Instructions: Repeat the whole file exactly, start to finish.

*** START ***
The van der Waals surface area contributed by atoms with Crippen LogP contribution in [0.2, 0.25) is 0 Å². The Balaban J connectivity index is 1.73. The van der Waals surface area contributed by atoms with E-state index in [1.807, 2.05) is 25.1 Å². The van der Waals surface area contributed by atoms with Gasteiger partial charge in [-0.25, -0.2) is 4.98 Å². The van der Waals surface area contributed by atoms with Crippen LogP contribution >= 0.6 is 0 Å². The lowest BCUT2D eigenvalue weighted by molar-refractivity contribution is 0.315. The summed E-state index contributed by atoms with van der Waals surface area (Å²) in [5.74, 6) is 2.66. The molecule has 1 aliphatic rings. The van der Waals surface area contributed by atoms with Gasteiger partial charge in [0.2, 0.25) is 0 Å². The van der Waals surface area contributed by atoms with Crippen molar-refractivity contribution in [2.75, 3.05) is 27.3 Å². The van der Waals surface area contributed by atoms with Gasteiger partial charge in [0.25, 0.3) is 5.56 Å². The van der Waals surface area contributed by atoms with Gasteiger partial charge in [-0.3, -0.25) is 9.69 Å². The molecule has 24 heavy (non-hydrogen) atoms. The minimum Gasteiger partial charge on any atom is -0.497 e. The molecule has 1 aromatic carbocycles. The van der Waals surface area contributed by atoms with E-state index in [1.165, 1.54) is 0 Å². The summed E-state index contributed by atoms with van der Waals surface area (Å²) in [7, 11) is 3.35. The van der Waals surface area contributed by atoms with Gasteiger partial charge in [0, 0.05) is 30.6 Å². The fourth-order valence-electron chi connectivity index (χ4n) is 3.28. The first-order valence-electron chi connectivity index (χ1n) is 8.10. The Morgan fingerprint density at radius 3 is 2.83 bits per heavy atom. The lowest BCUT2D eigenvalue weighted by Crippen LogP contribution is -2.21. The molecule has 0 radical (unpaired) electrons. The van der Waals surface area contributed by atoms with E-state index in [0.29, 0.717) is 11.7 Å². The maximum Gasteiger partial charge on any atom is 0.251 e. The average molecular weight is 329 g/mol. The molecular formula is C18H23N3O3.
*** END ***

The van der Waals surface area contributed by atoms with Crippen LogP contribution in [0.2, 0.25) is 0 Å². The Balaban J connectivity index is 1.73. The van der Waals surface area contributed by atoms with E-state index in [1.807, 2.05) is 25.1 Å². The van der Waals surface area contributed by atoms with Gasteiger partial charge in [-0.25, -0.2) is 4.98 Å². The van der Waals surface area contributed by atoms with Crippen LogP contribution >= 0.6 is 0 Å². The lowest BCUT2D eigenvalue weighted by molar-refractivity contribution is 0.315. The summed E-state index contributed by atoms with van der Waals surface area (Å²) in [5.74, 6) is 2.66. The molecule has 1 aliphatic rings. The van der Waals surface area contributed by atoms with Gasteiger partial charge in [0.2, 0.25) is 0 Å². The van der Waals surface area contributed by atoms with Crippen molar-refractivity contribution in [2.75, 3.05) is 27.3 Å². The van der Waals surface area contributed by atoms with Gasteiger partial charge in [0.25, 0.3) is 5.56 Å². The van der Waals surface area contributed by atoms with Gasteiger partial charge in [-0.3, -0.25) is 9.69 Å². The molecule has 24 heavy (non-hydrogen) atoms. The minimum Gasteiger partial charge on any atom is -0.497 e. The molecule has 1 aromatic carbocycles. The van der Waals surface area contributed by atoms with E-state index in [1.165, 1.54) is 0 Å². The summed E-state index contributed by atoms with van der Waals surface area (Å²) in [7, 11) is 3.35. The van der Waals surface area contributed by atoms with Gasteiger partial charge in [0, 0.05) is 30.6 Å². The fourth-order valence-electron chi connectivity index (χ4n) is 3.28. The first-order valence-electron chi connectivity index (χ1n) is 8.10. The Morgan fingerprint density at radius 3 is 2.83 bits per heavy atom. The lowest BCUT2D eigenvalue weighted by Crippen LogP contribution is -2.21. The molecule has 0 radical (unpaired) electrons. The van der Waals surface area contributed by atoms with E-state index in [0.29, 0.717) is 11.7 Å². The maximum Gasteiger partial charge on any atom is 0.251 e. The average molecular weight is 329 g/mol. The molecular formula is C18H23N3O3.